By the Business Facilities Staff
From the July/August 2013 issue
BF: Louisiana keeps moving up in our annual Best Business Climate ranking. What are the key steps the state has taken to make it more business friendly?
SM: The most important have been our efforts to enhance Louisiana’s economic competitiveness. For example, we’ve worked to adopt comprehensive governmental ethics reforms, eliminate unconventional business taxes, create national-caliber workforce development programs (such as the number one-ranked LED FastStart program), and implement comprehensive education reforms to improve student achievement and graduation rates.
Additionally, we’ve dramatically enhanced LED’s business development approach, utilizing a highly customized project management process that delivers comprehensive, creative, fast and professional solutions for leading companies working to establish major new business operations.
BF: Louisiana’s FastStart program has topped our Workforce Training ranking for four years in a row. How does FastStart facilitate partnerships between institutions of higher education and major companies?
SM: The secret of LED FastStart’s success is customization through deep insight into what makes our client companies tick. It’s not enough to provide an off-the-shelf program, as most companies already can do that internally or working with local community and/or technical colleges. Instead, we start with a blank sheet of paper to define exactly what each company needs to succeed, including everything from desired culture and skill sets to customized employee recruitment and screening, as well as training development and delivery. And we creatively, collaboratively and relentlessly focus on the details.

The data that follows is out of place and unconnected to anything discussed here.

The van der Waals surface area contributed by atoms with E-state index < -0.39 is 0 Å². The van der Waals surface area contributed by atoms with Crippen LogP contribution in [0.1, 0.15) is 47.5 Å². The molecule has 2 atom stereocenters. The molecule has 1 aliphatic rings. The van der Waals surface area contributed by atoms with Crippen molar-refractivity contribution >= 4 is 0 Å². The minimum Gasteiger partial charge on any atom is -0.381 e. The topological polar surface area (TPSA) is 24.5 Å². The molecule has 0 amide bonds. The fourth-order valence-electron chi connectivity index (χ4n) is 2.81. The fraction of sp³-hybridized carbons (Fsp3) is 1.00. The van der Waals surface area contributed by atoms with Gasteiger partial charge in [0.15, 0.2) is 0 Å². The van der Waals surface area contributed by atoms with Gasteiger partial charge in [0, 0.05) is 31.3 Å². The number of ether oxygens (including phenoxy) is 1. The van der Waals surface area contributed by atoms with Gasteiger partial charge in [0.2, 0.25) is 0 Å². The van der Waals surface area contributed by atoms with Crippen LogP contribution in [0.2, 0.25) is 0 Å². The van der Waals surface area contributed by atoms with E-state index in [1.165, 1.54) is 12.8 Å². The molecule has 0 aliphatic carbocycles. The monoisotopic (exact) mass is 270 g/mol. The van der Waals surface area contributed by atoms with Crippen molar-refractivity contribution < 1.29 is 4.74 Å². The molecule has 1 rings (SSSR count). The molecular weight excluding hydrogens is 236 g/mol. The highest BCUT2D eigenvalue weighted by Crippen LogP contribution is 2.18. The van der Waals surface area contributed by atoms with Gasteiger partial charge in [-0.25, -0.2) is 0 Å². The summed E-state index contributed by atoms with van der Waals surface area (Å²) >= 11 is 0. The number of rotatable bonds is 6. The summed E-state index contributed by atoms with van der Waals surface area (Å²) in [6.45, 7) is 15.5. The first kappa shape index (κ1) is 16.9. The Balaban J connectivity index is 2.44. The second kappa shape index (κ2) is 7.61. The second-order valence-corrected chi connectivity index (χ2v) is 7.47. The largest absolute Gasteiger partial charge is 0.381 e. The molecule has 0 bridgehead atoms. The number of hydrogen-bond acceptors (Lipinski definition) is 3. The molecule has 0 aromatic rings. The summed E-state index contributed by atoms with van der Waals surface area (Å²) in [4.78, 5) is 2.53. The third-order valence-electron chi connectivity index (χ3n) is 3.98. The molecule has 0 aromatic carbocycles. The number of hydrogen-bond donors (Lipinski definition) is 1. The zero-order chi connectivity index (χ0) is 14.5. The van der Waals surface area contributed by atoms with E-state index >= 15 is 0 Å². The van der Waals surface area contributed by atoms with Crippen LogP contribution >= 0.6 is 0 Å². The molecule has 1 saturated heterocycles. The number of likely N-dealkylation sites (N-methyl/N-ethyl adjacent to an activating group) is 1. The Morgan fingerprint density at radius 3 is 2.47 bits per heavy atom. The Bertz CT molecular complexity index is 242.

For both IBM and GE Capital, we’re helping ramp up their initial professional staffing needs—a job for which FastStart is uniquely qualified. And for each company we’re pursuing long-term strategies. For GE Capital that’s more about specific software and IT curricula they’d like to see in place at New Orleans campuses; for IBM it’s more of a comprehensive talent pipeline solution across many quantitative-intense fields—such as engineering, mathematics and science—that will serve the company and its external customers well through an 800-job technology center.
Across these two projects, we are investing nearly $20 million to expand existing computer science programs to meet the future talent demand. You definitely will see more of these specialized higher education partnerships in the future in Louisiana.
BF: Louisiana recently enacted new several new incentives programs. Are these incentives succeeding in bringing businesses to the state?
SM: We are just beginning implementation and marketing of these incentives. So far, the program with the greatest market appeal is the Competitive Projects Payroll Incentive Program, which provides a payroll rebate of up to 15 percent annually for 10 years for qualifying companies. That incentive helped us secure the largest manufacturing project in state history—the $16-21 billion Sasol gas-to-liquids (GTL) and ethane-cracker complex in Southwest Louisiana.